RUKHSANA AMIN RUNA, ALEXANDER RIEK, LEA BRINKMANN, MARTINA GERKEN
Georg-August-Universität Göttingen, Ecology of Livestock Production, Dept. of Animal Sciences, Germany
Bangladesh is one of the frontline victims of global climate change. Among the impacts of climate change, increased salinity intrusion, particularly, in the southern coastal belts of the country endangers flora and fauna. This is also enforcing the local livestock population to adapt with increased water and soil salinity. This study investigates the tolerance of sheep for sodium chloride in drinking water. We explored whether sheep differentiate between fresh and saltine water, and their taste preferences with ambient temperature. Twelve sheep (Deutsches Schwarzkopf) aged between 1 to 8 years with an average body weight of 74.3 10.1kg were kept in individual experimental pens under controlled stable conditions. A two choice preference test technique was designed as the principal method. Each individual pen was equipped with two buckets and the positions of the fluids were reversed randomly in order to avoid a bias due to side preference. Consumed test solution was expressed as a percentage of total fluid taken from both containers. In addition, drinking behaviour was recorded by video. Throughout the experiment the sheep had access to hay and a salt lick ad libitum. As indirect measure of core body temperature, rumen temperature was recorded with a temperature logger. Food intake, respiratory rate, fleece length and body weight were measured regularly. Data on ambient temperature and relative humidity were recorded. The data collected for 2 weeks during the control phase (two buckets with fresh water only) revealed a tendency for sidedness (sheep consumed 4.58% more water from the left than from the right side). Data of the choice test period will be analysed for the relationship between ambient temperature and preference for saline water.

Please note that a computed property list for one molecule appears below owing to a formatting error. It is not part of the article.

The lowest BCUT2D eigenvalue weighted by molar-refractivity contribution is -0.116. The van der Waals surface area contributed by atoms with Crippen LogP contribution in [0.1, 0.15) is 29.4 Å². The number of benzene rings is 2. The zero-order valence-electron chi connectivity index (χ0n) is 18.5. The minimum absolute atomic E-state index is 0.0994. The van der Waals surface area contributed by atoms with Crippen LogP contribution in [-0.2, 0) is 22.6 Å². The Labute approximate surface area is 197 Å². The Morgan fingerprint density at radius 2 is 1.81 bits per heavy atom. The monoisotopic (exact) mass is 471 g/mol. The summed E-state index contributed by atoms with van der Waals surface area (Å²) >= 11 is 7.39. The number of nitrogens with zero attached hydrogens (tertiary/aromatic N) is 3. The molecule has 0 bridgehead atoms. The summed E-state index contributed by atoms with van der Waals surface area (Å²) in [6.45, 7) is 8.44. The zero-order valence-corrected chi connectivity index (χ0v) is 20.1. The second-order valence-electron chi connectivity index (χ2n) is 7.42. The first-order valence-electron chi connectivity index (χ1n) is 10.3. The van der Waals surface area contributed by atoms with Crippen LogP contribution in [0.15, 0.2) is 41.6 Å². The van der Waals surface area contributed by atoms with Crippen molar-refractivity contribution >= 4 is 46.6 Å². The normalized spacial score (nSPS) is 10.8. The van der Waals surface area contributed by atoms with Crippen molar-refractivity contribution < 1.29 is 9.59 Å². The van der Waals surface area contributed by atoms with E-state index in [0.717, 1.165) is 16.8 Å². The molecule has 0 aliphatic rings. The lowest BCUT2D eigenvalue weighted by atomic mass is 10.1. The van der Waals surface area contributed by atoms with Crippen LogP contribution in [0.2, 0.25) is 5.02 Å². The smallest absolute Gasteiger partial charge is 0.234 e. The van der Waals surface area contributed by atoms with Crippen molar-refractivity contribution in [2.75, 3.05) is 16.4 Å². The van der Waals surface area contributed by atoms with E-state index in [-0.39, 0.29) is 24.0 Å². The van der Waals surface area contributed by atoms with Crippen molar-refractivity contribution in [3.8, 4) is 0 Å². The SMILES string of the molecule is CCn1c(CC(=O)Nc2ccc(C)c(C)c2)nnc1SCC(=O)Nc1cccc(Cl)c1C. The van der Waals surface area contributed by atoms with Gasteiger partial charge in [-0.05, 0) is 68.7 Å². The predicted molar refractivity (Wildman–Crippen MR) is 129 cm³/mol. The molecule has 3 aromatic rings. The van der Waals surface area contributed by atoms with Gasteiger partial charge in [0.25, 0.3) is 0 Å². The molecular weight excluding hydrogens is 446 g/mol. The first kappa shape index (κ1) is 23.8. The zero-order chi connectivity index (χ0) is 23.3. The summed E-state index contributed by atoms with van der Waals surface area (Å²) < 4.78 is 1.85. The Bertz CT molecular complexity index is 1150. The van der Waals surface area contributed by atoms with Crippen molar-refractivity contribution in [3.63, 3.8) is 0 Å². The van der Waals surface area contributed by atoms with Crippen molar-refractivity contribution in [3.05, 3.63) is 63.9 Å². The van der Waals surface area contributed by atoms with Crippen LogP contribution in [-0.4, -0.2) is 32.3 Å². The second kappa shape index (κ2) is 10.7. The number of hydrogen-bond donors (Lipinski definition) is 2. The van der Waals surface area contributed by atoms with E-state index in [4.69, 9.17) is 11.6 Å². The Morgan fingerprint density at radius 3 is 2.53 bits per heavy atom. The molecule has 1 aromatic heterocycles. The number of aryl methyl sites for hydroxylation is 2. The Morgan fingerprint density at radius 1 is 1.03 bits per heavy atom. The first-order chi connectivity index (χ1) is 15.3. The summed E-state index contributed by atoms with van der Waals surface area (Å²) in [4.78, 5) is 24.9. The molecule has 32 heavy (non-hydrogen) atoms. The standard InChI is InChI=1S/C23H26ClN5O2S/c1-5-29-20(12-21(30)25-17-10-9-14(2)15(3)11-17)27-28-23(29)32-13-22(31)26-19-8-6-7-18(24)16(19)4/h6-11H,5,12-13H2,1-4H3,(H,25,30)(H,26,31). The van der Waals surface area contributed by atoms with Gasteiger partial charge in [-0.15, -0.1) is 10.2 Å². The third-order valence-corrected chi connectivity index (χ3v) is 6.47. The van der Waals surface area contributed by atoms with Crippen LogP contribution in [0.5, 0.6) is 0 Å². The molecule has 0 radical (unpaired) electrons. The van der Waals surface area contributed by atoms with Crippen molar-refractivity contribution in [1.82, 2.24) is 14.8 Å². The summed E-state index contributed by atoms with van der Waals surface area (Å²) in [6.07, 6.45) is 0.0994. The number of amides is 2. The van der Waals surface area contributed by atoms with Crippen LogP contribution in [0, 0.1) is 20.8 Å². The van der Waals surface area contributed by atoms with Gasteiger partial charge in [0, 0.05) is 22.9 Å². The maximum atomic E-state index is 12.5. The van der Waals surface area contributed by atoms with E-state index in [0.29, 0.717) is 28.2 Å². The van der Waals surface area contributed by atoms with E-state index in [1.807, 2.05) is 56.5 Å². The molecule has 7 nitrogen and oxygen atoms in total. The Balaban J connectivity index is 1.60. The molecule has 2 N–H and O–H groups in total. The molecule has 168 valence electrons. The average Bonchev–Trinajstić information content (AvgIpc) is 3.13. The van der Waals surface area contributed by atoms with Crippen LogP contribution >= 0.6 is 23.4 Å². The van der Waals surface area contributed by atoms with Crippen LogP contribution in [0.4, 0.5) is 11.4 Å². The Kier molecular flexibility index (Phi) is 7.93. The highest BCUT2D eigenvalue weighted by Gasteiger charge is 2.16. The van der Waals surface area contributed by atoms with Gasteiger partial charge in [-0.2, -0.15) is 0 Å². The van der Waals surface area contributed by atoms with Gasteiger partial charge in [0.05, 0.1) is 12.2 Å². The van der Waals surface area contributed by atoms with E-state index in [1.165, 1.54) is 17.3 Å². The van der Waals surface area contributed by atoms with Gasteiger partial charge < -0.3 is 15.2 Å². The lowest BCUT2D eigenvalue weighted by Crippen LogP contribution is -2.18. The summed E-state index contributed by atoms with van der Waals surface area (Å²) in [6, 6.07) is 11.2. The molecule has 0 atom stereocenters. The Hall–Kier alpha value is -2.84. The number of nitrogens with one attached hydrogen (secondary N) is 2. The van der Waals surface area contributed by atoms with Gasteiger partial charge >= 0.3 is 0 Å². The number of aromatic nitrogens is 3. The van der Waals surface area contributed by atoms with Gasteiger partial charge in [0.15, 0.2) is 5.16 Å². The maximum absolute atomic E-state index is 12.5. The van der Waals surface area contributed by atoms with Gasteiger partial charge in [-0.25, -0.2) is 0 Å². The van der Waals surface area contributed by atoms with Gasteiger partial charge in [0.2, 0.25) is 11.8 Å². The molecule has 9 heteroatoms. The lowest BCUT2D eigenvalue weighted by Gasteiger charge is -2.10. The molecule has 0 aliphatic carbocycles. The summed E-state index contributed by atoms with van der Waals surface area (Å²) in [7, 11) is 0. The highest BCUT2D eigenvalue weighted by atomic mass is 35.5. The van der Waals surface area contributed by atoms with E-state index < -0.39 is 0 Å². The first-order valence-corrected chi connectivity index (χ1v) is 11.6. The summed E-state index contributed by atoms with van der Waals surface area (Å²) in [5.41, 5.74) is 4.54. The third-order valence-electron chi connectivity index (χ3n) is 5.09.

Keywords: Adaptability, drinking water, salt tolerance, sheep